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Can acupuncture help with a wrist ganglion?

A:  We were asked about a ganglion on the thumb some time ago, and the response we gave then is equally as valid for the treatment of a wrist ganglion. We wrote:

Long gone are the days when the treatment for a ganglion was to lay the hand flat on the table and drop the family bible onto it. Current conventional medical treatment is to aspirate the rather thick, clear jelly-like content from the cyst at a GP surgery or occasionally to have a minor operation in the hospital day surgery unit. These latter are less frequent because they are regarded as relatively low priority, and also can be quite complicated if the cyst is entwined with nerves and blood vessels, as is often the case in the wrist area.  We are assuming that you have seen your GP and had the options explained to you. If you haven't this is always a worthwhile thing to do. GPs are very adept at making judgements about what may appear to be simpler conditions which in reality aren't, and having your GP take a look is a wise move.

 
From a Chinese medicine perspective any accumulation and thickening of fluids in the body points either to a local obstruction in the flow of energy, called 'qi' in Chinese medicine, or to a systemic problem which manifests in a number of problems across the body and mind as a whole. A skilled practitioner can quickly make this determination, and treat accordingly. The greater majority of cases we come across are local problems, often caused by muscular tensions which constrict the flow of fluids and blood. Treatment can help to reduce the tension and encourage flow, but can also help to disperse the thickened fluids. From a Chinese medicine point of view these are 'stuck' qi, and needling moves the qi and reduces the lump.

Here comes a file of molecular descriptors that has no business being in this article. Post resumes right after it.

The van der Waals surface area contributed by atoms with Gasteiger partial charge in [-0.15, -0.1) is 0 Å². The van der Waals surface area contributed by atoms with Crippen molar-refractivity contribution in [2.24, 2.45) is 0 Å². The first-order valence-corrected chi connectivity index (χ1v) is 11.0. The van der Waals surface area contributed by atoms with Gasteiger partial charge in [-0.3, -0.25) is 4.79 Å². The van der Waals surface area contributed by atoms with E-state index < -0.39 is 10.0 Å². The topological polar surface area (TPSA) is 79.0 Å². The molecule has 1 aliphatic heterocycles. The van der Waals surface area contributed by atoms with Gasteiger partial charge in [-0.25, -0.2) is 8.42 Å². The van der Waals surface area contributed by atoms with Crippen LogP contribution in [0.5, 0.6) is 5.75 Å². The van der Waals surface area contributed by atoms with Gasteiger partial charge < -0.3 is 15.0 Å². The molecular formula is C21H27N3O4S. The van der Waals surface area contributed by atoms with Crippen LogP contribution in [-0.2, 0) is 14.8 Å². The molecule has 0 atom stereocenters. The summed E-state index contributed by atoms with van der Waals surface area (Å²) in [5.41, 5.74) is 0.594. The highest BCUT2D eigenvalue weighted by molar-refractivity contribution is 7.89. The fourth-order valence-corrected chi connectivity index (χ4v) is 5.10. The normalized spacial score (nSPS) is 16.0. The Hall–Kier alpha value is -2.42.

You won't, of course, find any clinical evidence for this; it is one of the least likely problems to be researched at great expense. Our experience, however, is that acupuncture may be helpful, but we always taken into account the other factors which may have contributed to the cysts' occurrence. There may be postural reasons - work stations, frequent use of the joint in a skilled operation - which mean that the cyst will return. There may also be wider tensions and stresses in the system which again may result from lifestyle. Addressing a small problem like a cyst may not work if it is part of a wider pattern of disharmony.
 
The best advice we can give you is to seek the face to face opinion of a BAcC member local to you. Our own feeling is that if you did decide to have treatment, the results would manifest relatively quickly or not at all, and you should not get tied into a long sequence of treatment. If it does work, the question then remains about how sustainable the improvement is. If treatment is only successful for a short time, then it may be worth discussing with your practitioner whether some forms of massage may be a more effective way of addressing the problem, either Chinese massage such as tui na or orthodox massage.  
 

We think that this probably remains the best advice we can offer. What we can say is that if a ganglion is going to respond to treatment it tends to do so quite quickly; this is not a cause for taking on an extended course of treatment. The one caveat is that 'easy go, easy come' occasionally applies; the ganglion can sometimes become visibly smaller during the course of a session and carry on shrinking, only to regain its original size again later. If this happens twice in a row, we would be cautious about treating over and over again, unless of course the problem was causing such an impact on someone's life that the cost of maintenance treatment over an extended period was more than offset by the gains, however temporary.

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